The Canadian Privacy Law Blog: Developments in privacy law and writings of a Canadian privacy lawyer, containing information related to the Personal Information Protection and Electronic Documents Act (aka PIPEDA) and other Canadian and international laws.
The author of this blog, David T.S. Fraser, is a Canadian privacy lawyer who practices with the firm of McInnes Cooper. He is the author of the Physicians' Privacy Manual. He has a national and international practice advising corporations and individuals on matters related to Canadian privacy laws.
For full contact information and a brief bio, please see David's profile.
The views expressed herein are solely the author's and should not be attributed to his employer or clients. Any postings on legal issues are provided as a public service, and do not constitute solicitation or provision of legal advice. The author makes no claims, promises or guarantees about the accuracy, completeness, or adequacy of the information contained herein or linked to. Nothing herein should be used as a substitute for the advice of competent counsel.
This web site is presented for informational purposes only. These materials do not constitute legal advice and do not create a solicitor-client relationship between you and David T.S. Fraser. If you are seeking specific advice related to Canadian privacy law or PIPEDA, contact the author, David T.S. Fraser.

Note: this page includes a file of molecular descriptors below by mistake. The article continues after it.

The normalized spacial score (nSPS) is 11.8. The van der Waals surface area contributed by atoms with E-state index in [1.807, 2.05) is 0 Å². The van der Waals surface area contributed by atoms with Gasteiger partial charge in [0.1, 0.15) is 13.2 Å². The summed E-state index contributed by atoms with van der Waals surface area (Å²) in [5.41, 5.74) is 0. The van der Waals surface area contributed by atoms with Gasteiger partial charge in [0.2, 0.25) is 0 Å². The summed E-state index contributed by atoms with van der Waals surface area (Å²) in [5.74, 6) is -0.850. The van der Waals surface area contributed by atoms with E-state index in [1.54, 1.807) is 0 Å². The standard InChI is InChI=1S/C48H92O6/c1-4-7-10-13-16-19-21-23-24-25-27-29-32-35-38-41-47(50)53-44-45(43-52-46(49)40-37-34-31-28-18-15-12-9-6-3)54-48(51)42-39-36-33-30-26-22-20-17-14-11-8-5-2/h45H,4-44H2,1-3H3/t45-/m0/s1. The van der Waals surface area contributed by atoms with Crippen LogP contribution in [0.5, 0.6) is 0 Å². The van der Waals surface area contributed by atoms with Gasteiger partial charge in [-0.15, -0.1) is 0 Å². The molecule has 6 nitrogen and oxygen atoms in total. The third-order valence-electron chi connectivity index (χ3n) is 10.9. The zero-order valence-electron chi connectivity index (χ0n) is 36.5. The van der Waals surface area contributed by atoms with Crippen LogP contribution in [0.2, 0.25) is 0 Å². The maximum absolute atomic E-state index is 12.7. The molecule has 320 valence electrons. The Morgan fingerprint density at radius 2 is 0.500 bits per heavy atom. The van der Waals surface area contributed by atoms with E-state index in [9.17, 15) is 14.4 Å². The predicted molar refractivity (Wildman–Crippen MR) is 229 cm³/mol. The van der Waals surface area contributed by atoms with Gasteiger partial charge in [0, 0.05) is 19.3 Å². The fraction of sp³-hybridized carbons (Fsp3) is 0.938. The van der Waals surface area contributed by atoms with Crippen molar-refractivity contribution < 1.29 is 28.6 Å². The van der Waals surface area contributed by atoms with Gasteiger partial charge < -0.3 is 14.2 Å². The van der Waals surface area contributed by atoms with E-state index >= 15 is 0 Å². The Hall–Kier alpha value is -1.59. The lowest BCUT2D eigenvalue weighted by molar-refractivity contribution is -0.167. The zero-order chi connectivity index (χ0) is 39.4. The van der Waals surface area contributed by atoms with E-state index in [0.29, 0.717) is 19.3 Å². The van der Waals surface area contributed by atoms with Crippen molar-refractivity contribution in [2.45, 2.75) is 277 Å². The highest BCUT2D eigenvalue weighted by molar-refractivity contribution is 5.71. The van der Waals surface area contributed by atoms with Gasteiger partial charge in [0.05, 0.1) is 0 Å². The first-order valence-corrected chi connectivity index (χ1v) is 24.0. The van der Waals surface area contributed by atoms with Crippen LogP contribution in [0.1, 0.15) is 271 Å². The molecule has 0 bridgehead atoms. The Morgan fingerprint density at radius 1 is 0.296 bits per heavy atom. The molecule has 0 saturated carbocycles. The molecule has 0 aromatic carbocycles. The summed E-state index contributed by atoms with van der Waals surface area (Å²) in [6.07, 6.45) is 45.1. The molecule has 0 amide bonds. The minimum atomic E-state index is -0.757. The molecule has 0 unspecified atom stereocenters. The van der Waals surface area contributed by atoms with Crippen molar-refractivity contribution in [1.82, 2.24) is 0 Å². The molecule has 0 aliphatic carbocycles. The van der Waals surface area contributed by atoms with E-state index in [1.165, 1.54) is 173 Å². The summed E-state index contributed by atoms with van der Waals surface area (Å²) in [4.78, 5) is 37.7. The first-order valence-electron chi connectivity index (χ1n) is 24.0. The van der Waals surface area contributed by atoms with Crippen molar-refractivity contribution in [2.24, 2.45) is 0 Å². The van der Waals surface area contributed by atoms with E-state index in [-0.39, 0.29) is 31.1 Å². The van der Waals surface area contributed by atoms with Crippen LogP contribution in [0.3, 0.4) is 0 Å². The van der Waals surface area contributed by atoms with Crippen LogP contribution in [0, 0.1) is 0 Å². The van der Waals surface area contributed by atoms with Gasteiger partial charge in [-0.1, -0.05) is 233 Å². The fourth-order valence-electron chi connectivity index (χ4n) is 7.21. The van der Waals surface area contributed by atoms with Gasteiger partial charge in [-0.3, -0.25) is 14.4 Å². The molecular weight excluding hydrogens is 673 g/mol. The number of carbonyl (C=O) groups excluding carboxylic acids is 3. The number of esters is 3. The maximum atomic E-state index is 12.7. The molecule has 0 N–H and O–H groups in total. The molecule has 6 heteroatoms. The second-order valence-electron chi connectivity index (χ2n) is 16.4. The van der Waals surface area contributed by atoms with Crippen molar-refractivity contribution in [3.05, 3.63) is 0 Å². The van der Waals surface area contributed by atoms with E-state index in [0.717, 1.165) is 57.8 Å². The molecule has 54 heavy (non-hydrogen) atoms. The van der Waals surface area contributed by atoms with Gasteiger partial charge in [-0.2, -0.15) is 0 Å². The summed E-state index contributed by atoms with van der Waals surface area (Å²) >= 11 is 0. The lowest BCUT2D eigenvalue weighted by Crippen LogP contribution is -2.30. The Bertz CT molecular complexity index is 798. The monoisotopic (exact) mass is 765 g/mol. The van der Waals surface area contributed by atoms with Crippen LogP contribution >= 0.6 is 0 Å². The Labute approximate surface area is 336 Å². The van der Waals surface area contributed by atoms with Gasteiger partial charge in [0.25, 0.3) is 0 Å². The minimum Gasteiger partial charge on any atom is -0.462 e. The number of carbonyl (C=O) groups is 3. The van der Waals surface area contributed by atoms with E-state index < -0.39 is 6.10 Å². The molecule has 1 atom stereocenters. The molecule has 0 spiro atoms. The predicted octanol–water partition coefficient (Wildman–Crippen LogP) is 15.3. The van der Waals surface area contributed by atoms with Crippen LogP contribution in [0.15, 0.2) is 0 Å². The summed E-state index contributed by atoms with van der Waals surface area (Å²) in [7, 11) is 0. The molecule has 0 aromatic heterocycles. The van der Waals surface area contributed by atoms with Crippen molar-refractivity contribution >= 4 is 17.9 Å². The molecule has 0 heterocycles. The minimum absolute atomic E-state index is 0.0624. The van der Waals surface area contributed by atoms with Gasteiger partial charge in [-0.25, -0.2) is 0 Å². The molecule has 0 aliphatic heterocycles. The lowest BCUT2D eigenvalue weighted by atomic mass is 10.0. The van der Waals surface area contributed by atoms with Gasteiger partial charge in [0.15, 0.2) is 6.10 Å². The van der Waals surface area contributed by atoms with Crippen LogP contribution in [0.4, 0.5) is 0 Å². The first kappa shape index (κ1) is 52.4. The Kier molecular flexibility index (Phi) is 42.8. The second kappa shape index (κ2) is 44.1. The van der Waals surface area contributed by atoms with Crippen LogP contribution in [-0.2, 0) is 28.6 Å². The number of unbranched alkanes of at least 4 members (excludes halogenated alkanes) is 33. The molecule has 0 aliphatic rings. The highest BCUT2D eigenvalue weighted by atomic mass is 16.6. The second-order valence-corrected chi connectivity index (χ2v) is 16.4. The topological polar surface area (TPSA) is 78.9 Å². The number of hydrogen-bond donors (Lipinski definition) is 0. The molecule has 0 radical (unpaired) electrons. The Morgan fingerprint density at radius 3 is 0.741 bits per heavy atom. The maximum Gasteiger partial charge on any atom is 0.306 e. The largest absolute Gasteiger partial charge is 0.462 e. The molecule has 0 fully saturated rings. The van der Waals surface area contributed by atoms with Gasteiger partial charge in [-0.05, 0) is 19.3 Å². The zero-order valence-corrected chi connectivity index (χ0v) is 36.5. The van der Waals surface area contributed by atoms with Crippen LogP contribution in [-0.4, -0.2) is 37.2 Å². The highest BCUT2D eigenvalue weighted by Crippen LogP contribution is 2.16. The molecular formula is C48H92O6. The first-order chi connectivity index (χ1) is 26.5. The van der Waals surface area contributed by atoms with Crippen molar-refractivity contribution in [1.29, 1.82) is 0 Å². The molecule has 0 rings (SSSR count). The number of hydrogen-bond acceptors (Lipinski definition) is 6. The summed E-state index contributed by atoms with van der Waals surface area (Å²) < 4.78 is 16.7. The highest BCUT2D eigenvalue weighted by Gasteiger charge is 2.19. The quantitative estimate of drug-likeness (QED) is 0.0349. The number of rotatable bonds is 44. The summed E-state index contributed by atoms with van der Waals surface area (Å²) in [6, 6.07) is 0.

Friday, October 08, 2004
Parry Aftab's regular column in Information Week is about HIPAA and marketing ... definitely worth reading:
"HIPAA, the Health Insurance Portability and Accountability Act of 1996, is a federal law that sets standards for health-information privacy and security and for the electronic exchange of health information. Physicians and pharmacies, as well as other health-care providers and facilities, all must follow the law to protect prescription information and medical treatments as private patient health information.
But HIPAA is one of the most confusing of all privacy laws and, when marketing issues are involved, one of the most controversial and complicated. HIPAA rules have been amended several times over the course of its development and each amendment has created new controversies. Hundreds of pages of commentary resulted in thousands of pages of comments and concerns from advocacy groups, as well as security, health care, and privacy professionals. These concerns were addressed in some respects when the final HIPAA Privacy Rule became effective in April 2003.... "
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